The Lyons Community Center opened in 1944 in a home that Myron Taylor donated at 51 Broad St., Lyons, NY. He also left an endowment, the Taylor Trust, which continues to help sustain the center, now on Manhattan Street.
The desire, back in Myron’s time, is the same as it is today: people in Lyons, especially the children, should have a place to gather and enjoy recreational and other programming.
But these days, in the time of Covid, the center is shut down for traditional activities, like youth sports and tournaments, wrestling competitions and after school programming. The summer activities for youth, organized by Brandon Bentley, did not happen in 2020 either, said Board President Keith Bridger.
“Right now, our only full-time employee is the director, Cesar Ortiz,” he said. There is a part-timer who does the financials and other clerical duties, but the half-dozen people who regularly run other programming and act in other needed capacities have been laid off.
One of them, Gino Tercarico, a developmentally disabled man, has worked there for more than a decade. He has taken on every role, from mopping the floor, to keeping the stats at athletic events.
“He is really missed, but we can’t risk him getting sick,” Ortiz said. “We are looking forward to bringing him back.”
The center, which is also getting some help from Wayne County Workforce Development, is not completely shuttered.
On January 30, Kinney Drugs held its first round of Covid-19 vaccinations there, which drew more than 500 people from as far away as Syracuse, Bridger said.
“I was there the whole day and I was amazed at how well it ran; I was impressed that everyone did a great job,” he said. “They’re coming back on February 20 for the second round.”
Because of the center’s size and the ability to maintain social distancing, it was the perfect place for the clinic. Bridger said it was offered gratis; for such an important community activity; it did not feel right to charge a rental fee.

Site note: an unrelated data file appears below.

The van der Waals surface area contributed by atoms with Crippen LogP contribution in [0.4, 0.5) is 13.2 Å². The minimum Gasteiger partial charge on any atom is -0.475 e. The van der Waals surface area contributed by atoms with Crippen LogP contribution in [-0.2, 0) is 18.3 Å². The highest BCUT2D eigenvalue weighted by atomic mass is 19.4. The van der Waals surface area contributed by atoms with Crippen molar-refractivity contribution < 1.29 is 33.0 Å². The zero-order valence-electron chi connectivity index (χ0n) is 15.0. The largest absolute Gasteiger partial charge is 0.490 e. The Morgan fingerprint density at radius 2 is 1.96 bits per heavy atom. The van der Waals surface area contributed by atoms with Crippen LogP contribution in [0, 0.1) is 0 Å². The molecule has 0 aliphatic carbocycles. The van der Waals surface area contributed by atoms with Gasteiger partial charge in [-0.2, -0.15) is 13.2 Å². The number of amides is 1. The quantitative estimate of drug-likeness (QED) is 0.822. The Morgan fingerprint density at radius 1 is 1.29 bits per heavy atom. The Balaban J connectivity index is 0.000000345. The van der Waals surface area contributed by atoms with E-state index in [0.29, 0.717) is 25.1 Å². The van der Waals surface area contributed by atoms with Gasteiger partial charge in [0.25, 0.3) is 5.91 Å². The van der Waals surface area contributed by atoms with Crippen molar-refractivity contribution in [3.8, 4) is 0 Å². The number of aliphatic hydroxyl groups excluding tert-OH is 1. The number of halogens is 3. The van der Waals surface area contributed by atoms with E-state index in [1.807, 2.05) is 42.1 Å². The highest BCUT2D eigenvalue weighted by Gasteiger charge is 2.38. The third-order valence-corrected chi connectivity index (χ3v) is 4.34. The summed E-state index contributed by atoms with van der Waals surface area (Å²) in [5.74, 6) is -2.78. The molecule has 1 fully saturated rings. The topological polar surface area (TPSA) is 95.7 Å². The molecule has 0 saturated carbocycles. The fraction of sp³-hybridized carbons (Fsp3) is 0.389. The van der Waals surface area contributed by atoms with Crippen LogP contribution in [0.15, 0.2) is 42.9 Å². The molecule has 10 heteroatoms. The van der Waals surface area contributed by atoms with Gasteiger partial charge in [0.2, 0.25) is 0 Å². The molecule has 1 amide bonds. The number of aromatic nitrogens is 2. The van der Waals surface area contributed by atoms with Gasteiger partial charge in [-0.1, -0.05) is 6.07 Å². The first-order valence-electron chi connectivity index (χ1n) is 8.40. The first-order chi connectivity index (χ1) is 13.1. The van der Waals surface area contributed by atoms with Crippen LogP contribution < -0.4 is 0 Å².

The Wayne County Republican Committee also recently rented out the center for its caucus because it too was seeking out a place big enough to hold a gathering that was anticipated to attract a large number of people.
Since March, the Lyons Town Board has been holding its meetings at the center because the town hall on Phelps Street is just too small, in the time of Covid, for public meetings. The town’s contribution, $20,000 a year, is enough to cover the facility’s liability insurance.
“It sounds like a lot, but it’s really not when you consider how much it costs to maintain the building,” Bridger said. “Covid hit, and we’ve lost thousands of dollars in income from youth sports and events. And we can’t do our fundraisers.”
He said the board members and the limited staff are doing maintenance on the building themselves to keep costs down.
The community center had become the place for all of the town’s youth sports that are not school-related, and that’s quite a number of diverse activities that draw in a huge number of kids, Ortiz said. There’s soccer, basketball, softball, wrestling and travel teams. Tournaments were good income generators.
One program that has remained open is Silver Sneakers. The senior exercise program, done mostly from chairs, can function because there is enough room in the gym for participants to spread out.
And until the weather changed, Foodlink was doing food distribution at the center. The program continues on, but now it is inside at the Lyons Transportation Center down the street. The center had hoped to partner with Wayne County Action Program to host an afterschool program, but the funding for that fell through and it didn’t happen.
For right now, the Taylor Trust, which also funds several churches in Lyons, is helping to pay the bills. The center is also getting private donations, from residents and others in the community.
Bridger said he is confident that the community center, like many non-profits, will survive post-Covid. He said this is not the first time it has run into financial difficulties and it has managed to keep going. He said it is even close to paying off its mortgage.
“It’s been tough times, but I think we’ll be fine,” Bridger said.
by Louise Hoffman Broach